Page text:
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In the past decade intestinal transplantation has evolved to a viable option in the treatment of short bowel syndrome, especially for patients who have developed life-threatening complications attributable to their intestinal failure and/or long-term total parental nutrition therapy.1 Technical improvements, novel immunosuppressive agents and increased clinical experience have contributed to an improvement in intestineal transplant graft and patient survival. One-year graft and patient survival are nowadays both estimated at 80%.2 3
Despite these recent advances, rejection resulting in failure of the graft still remains a problem causing significant patient morbidity and mortality. Identifying involved pathogenetic mechanisms might make it possible to predict or eventually prevent intestinal graft failure or rejection.
We would like to respond to the interesting study by Fishbein et al recently published in this journal.4 The authors point out the clinical and pathological resemblance of intestinal allograft rejection and Crohn's disease. On the basis of this resemblance Fishbein et al genotyped 34 recipients and 34 donors of small bowel transplants for the three Crohn's disease-associated NOD2 polymorphisms: R702W, 3020insC and G908R. The authors conclude that the prevalence of NOD2 mutations in the recipients compared to the donors of small intestinal transplants is higher (35% and 8.6%, respectively) and are also associated with graft failure after small bowel transplantation.
Since the cohort in the study of Fishbein et al was small, we set out to study their findings in a larger cohort of small bowel transplant recipients and donors. Our study population consisted of 99 recipients of either a small bowel transplant, combined small bowel/liver transplant, or a multivisceral transplant, and 71 donors. There were 55 matched donor–recipient couples. All patients were transplanted at the Nebraska Medical Center, Omaha, Nebraska. Eighty-six patients were transplanted between February 2003 and July 2007 and 13 patients between 1996 and December 2002. Clinical characteristics of both recipients and donors are shown in table 1.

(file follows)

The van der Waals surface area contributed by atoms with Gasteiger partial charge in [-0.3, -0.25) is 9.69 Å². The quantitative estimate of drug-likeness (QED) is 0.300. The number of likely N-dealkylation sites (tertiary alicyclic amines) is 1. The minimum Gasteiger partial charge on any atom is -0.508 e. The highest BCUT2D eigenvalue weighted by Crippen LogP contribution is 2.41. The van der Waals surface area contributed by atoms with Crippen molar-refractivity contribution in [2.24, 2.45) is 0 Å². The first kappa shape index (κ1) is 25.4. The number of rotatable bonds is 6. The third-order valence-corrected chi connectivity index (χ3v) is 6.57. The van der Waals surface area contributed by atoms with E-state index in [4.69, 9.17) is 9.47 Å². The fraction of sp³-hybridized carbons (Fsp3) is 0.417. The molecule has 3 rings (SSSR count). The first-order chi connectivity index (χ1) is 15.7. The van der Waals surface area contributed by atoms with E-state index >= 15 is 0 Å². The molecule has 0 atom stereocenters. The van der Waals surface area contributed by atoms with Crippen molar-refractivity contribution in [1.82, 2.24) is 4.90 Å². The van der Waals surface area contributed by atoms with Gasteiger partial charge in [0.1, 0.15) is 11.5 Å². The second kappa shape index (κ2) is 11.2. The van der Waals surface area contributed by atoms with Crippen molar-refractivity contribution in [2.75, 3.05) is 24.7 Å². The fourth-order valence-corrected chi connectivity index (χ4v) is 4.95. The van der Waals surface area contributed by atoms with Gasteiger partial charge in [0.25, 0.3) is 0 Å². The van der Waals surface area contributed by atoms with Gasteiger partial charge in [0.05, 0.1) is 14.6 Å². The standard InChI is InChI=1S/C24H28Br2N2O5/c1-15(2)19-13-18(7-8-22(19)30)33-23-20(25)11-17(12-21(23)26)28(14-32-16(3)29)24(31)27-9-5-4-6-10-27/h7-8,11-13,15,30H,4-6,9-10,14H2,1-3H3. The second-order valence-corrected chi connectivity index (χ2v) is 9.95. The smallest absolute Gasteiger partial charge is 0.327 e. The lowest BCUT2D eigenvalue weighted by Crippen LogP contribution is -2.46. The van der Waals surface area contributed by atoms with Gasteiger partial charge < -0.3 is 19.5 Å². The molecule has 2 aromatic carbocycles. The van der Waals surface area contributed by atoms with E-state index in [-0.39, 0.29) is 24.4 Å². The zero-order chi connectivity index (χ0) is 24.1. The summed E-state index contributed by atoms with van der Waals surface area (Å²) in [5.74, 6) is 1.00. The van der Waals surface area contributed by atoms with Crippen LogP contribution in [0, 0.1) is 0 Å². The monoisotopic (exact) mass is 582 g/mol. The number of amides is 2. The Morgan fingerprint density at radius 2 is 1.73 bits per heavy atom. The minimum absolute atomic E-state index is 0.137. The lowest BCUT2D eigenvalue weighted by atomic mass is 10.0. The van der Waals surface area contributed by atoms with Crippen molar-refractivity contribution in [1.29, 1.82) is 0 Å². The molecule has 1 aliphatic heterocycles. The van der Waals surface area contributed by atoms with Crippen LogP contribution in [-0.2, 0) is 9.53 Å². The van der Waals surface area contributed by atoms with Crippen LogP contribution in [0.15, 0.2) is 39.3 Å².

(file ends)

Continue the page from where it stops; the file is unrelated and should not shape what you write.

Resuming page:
All donors and recipients were genotyped for the three Crohn's disease-associated NOD2 polymorphisms.
We then evaluated NOD2 mutation status in recipients for association with the clinical outcomes: rejection, graft failure and patient survival. In recipients without any NOD2 mutation 30/87 experienced an initial rejection episode, 8/87 experienced graft failure, and 23/87 died within 3 years after transplantation. In recipients with a NOD2 mutation these numbers were 3/8, 2/8 and 3/8, respectively (log-rank analysis: p=0.681; p=0.097 and p=0.391 respectively). NOD2 status of the donor was also not significantly associated with these clinical endpoints (p=0.235; p=0.806 and p=0.704, respectively; N=55).
In our cohort, which is three times as large as the one in the original study by Fishbein et al, we could not reproduce their findings regarding the increased occurrence of NOD2 in small bowel transplant recipients or an association with intestinal allograft rejection. Although their hypothesis regarding NOD2 being a critical immunological risk factor for intestinal allograft rejection is intriguing, it is conceivable that the identified genetic association constitutes a false positive finding, due to the small sample size. However, the small number of recipients carrying one or more NOD2 variants in our cohort prevented a definite conclusion on clinical endpoints. Therefore an even larger cohort than ours would be necessary to definitely prove or rule out a possible association.
Funding RW is supported by a clinical fellow grant from the Netherlands Organization for Scientific Research (NWO). CW is supported by a VICI grant from the Netherlands Organization for Scientific Research (NWO). GD is supported by a clinical fellow grant from the Netherlands Organization for Scientific Research (NWO). Other Funders: Netherlands Organization for Scientific Research (NWO).
Competing interests None.
Ethics approval This study was conducted with the approval of the University of Nebraska Medical Center, Omaha, Nebraska, USA.
Provenance and peer review Not commissioned; externally peer reviewed.
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